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Child Abuse Prevention Month
Awards Benefit

Family Resources dreams of a world where children are safe and healthy. Each year, the social service agency honors individuals and organizations that share this vision.

Honoring those who have supported child abuse prevention efforts in this region, Family Resources hosted their 18th annual awards dinner at the Westin Convention Center Hotel on April 17, 2013. Honorary co-chairpersons were Peggy Finnegan, Sally Wiggin and Andrew Stockey. Event chairs were Victoria and Steven Clites and the Host committee chairs are Betty and Larry Rich.

This year’s dinner featured a special appearance by Olympic gold medalist Kayla Harrison whose undeniably impressive career was also touched by incredible personal struggles as a child who suffered abuse. Made possible by a grant from Highmark, Kayla shared her truly inspiring story.

In addition, the following outstanding people and organizations were honored for their work to prevent child abuse and heal its victims:

 

Joni Schwager
Executive Director, Staunton Farm Foundation
Blue Ribbon Award

Phil Gulley
Quiet Champion Award

Wanda Beasley
Children, Youth and Families
Community Service Award

 

"These remarkable people and organizations, setting aside the ordinary constraints to be pragmatic, strive to do the extraordinary to prevent child abuse and promote the welfare of children and families. These awards provide an opportunity for a grateful community to appreciate their efforts."

-Family Resources Executive Director Shauna Spencer

Overview

Raising awareness of child abuse and neglect, and encouraging individuals and communities to support children and families.

Honoring and recognizing individuals and organizations doing exceptional work to ensure the wellbeing of our region’s children and families with a benefit gala.

Welcoming tax-deductible sponsorships and donations.


Contact

Information
412 363 1702 x1015
Email Rebecca Hebert


Facts at a Glance

18th annual Child Abuse Prevention Month
Awards Benefit

  • 6 p.m., Wednesday, April 17, 2013
    The Westin Convention Center Hotel, Pittsburgh

Kayla Harrison's story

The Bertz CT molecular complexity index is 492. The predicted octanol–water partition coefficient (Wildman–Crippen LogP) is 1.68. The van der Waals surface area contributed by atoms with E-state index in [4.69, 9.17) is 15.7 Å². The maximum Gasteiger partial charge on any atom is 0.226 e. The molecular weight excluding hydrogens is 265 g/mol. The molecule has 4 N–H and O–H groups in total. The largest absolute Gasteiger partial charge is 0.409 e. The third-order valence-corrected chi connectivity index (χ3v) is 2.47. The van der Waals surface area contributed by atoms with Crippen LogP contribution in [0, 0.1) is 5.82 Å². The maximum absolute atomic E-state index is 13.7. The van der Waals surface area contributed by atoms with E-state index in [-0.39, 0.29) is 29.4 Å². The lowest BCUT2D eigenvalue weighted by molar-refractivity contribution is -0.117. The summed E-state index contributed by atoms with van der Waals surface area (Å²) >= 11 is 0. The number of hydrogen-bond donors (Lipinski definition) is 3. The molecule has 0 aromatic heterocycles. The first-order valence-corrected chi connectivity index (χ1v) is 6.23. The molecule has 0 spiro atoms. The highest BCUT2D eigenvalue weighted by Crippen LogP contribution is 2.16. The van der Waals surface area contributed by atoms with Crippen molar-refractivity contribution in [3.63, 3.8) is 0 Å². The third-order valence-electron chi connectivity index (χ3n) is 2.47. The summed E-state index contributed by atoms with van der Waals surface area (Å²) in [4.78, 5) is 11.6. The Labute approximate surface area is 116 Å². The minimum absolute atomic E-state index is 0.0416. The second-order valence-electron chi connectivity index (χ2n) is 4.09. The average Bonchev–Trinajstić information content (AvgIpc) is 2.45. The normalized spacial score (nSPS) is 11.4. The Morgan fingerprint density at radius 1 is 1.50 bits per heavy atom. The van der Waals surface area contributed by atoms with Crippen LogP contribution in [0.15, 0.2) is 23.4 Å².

Kayla Harrison made history at the 2012 Olympics in London by winning the first Gold Medal by any American (man or woman) in the history of the sport of judo. Her victory marks another step in a career characterized by success at the sport's highest levels. Kayla's judo career has been undeniably impressive. However, it is her perseverance through incredible personal struggles that is truly inspiring.

Kayla began judo at the age of 6. As a teenager, she quickly distinguished herself as one of the top junior players in the country. Among other national titles, she won the Junior U.S. Open in 2003, 2004 and 2005. She was a two-time US Senior National Champion before she turned 18 and she became only the third American to win the Junior World Championships in 2008. She won a Silver Medal at the Junior World Championships in 2009 and became Senior World Champion in 2010. She was only the fourth American ever to become World Champion. Since 2008 Kayla has been on a world podium every single year.

Her competitive success masked an unimaginable personal struggle. At the age of 16, Kayla revealed the fact that she had been for years sexually abused by her coach. After the story came to light, Kayla moved from Ohio to Massachusetts to train with Jimmy Pedro, a two-time Olympic Bronze medalist and his father Jim Pedro, Sr. The Pedros became Kayla's coaches but also her surrogate family. When she arrived in Massachusetts, she entertained suicide, was depressed, hated judo and wanted to run away. Through discipline, tenacity, and the support of others she fought through the pain both on and off the mat, transforming herself into a strong, confident, articulate young woman who happens to be a world-class athlete.

She also summoned the courage to face her abuser, delivering a victim impact statement at his sentencing hearing in Federal Court in Ohio. She intends to use her Gold Medal profile, voice, and example to encourage and empower others. She also plans to maintain her dominance on the mat by remaining a competitive Judo player with sights on defending her Gold Medal in Rio in 2016.

Her story has captivated audiences everywhere and has been featured in Sports Illustrated, The New York Times, USA Today, Time Magazine, The Today Show, CNN, MSNBC, among many others. Kayla was awarded the OC Tanner Inspiration Award, The Women's Sports Foundation's Wilma Rudolph Courage Award and will be named one of Glamour Magazine's Women of the Year for 2012.